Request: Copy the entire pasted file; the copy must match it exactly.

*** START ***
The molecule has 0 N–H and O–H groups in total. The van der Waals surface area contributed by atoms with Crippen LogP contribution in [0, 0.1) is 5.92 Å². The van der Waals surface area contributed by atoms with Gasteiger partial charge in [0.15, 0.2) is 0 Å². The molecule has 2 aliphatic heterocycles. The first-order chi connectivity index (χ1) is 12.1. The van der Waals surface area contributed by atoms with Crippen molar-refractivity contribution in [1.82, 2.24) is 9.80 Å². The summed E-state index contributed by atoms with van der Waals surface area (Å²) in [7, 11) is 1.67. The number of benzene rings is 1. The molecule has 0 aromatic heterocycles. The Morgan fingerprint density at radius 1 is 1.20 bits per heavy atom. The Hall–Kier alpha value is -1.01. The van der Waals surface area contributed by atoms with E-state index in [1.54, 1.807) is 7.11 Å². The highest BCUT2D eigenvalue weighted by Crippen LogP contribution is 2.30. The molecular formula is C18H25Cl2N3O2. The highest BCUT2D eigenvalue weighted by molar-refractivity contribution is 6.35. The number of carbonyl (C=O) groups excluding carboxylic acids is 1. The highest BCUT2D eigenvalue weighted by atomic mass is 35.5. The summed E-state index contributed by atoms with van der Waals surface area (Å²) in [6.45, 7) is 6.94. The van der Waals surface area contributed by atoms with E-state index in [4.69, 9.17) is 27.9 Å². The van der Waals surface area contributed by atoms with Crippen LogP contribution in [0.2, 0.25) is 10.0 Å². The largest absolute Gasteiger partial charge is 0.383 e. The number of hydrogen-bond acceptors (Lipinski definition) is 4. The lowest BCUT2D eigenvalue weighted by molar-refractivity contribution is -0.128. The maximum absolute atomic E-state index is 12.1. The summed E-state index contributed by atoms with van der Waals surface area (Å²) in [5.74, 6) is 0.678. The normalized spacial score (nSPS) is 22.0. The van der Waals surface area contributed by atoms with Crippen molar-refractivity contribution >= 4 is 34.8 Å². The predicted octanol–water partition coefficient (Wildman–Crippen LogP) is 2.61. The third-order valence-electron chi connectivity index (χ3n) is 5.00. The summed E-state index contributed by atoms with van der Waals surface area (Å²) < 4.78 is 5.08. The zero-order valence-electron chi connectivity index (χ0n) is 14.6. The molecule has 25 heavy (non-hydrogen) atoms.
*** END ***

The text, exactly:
The molecule has 0 N–H and O–H groups in total. The van der Waals surface area contributed by atoms with Crippen LogP contribution in [0, 0.1) is 5.92 Å². The van der Waals surface area contributed by atoms with Gasteiger partial charge in [0.15, 0.2) is 0 Å². The molecule has 2 aliphatic heterocycles. The first-order chi connectivity index (χ1) is 12.1. The van der Waals surface area contributed by atoms with Crippen molar-refractivity contribution in [1.82, 2.24) is 9.80 Å². The summed E-state index contributed by atoms with van der Waals surface area (Å²) in [7, 11) is 1.67. The number of benzene rings is 1. The molecule has 0 aromatic heterocycles. The Morgan fingerprint density at radius 1 is 1.20 bits per heavy atom. The Hall–Kier alpha value is -1.01. The van der Waals surface area contributed by atoms with E-state index in [1.54, 1.807) is 7.11 Å². The highest BCUT2D eigenvalue weighted by Crippen LogP contribution is 2.30. The molecular formula is C18H25Cl2N3O2. The highest BCUT2D eigenvalue weighted by molar-refractivity contribution is 6.35. The number of carbonyl (C=O) groups excluding carboxylic acids is 1. The highest BCUT2D eigenvalue weighted by atomic mass is 35.5. The summed E-state index contributed by atoms with van der Waals surface area (Å²) in [6.45, 7) is 6.94. The van der Waals surface area contributed by atoms with E-state index in [4.69, 9.17) is 27.9 Å². The van der Waals surface area contributed by atoms with Crippen LogP contribution in [0.2, 0.25) is 10.0 Å². The largest absolute Gasteiger partial charge is 0.383 e. The number of hydrogen-bond acceptors (Lipinski definition) is 4. The lowest BCUT2D eigenvalue weighted by molar-refractivity contribution is -0.128. The maximum absolute atomic E-state index is 12.1. The summed E-state index contributed by atoms with van der Waals surface area (Å²) in [5.74, 6) is 0.678. The normalized spacial score (nSPS) is 22.0. The van der Waals surface area contributed by atoms with Crippen molar-refractivity contribution >= 4 is 34.8 Å². The predicted octanol–water partition coefficient (Wildman–Crippen LogP) is 2.61. The third-order valence-electron chi connectivity index (χ3n) is 5.00. The summed E-state index contributed by atoms with van der Waals surface area (Å²) < 4.78 is 5.08. The zero-order valence-electron chi connectivity index (χ0n) is 14.6. The molecule has 25 heavy (non-hydrogen) atoms.